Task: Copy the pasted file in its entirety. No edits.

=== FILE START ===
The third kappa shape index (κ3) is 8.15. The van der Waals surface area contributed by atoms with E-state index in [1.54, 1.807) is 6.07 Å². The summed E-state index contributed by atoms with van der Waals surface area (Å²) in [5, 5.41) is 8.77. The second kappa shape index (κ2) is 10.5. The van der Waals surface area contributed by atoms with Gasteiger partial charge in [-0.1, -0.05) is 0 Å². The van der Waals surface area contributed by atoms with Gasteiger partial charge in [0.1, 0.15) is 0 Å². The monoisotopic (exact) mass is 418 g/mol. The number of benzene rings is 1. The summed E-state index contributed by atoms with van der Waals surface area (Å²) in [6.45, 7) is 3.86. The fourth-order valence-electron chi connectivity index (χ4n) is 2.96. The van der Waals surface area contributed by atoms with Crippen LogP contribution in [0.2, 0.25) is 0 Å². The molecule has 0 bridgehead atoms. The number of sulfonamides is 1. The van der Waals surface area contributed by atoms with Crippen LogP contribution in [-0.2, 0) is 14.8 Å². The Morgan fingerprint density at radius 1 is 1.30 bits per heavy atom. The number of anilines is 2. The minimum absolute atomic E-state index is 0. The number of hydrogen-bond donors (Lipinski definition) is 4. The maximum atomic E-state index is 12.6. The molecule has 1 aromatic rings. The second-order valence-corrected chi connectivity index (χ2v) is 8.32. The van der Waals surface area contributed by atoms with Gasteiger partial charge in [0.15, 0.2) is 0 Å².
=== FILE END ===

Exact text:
The third kappa shape index (κ3) is 8.15. The van der Waals surface area contributed by atoms with E-state index in [1.54, 1.807) is 6.07 Å². The summed E-state index contributed by atoms with van der Waals surface area (Å²) in [5, 5.41) is 8.77. The second kappa shape index (κ2) is 10.5. The van der Waals surface area contributed by atoms with Gasteiger partial charge in [-0.1, -0.05) is 0 Å². The van der Waals surface area contributed by atoms with Gasteiger partial charge in [0.1, 0.15) is 0 Å². The monoisotopic (exact) mass is 418 g/mol. The number of benzene rings is 1. The summed E-state index contributed by atoms with van der Waals surface area (Å²) in [6.45, 7) is 3.86. The fourth-order valence-electron chi connectivity index (χ4n) is 2.96. The van der Waals surface area contributed by atoms with Crippen LogP contribution in [0.2, 0.25) is 0 Å². The molecule has 0 bridgehead atoms. The number of sulfonamides is 1. The van der Waals surface area contributed by atoms with Crippen LogP contribution in [-0.2, 0) is 14.8 Å². The Morgan fingerprint density at radius 1 is 1.30 bits per heavy atom. The number of anilines is 2. The minimum absolute atomic E-state index is 0. The number of hydrogen-bond donors (Lipinski definition) is 4. The maximum atomic E-state index is 12.6. The molecule has 1 aromatic rings. The second-order valence-corrected chi connectivity index (χ2v) is 8.32. The van der Waals surface area contributed by atoms with Gasteiger partial charge in [0.15, 0.2) is 0 Å².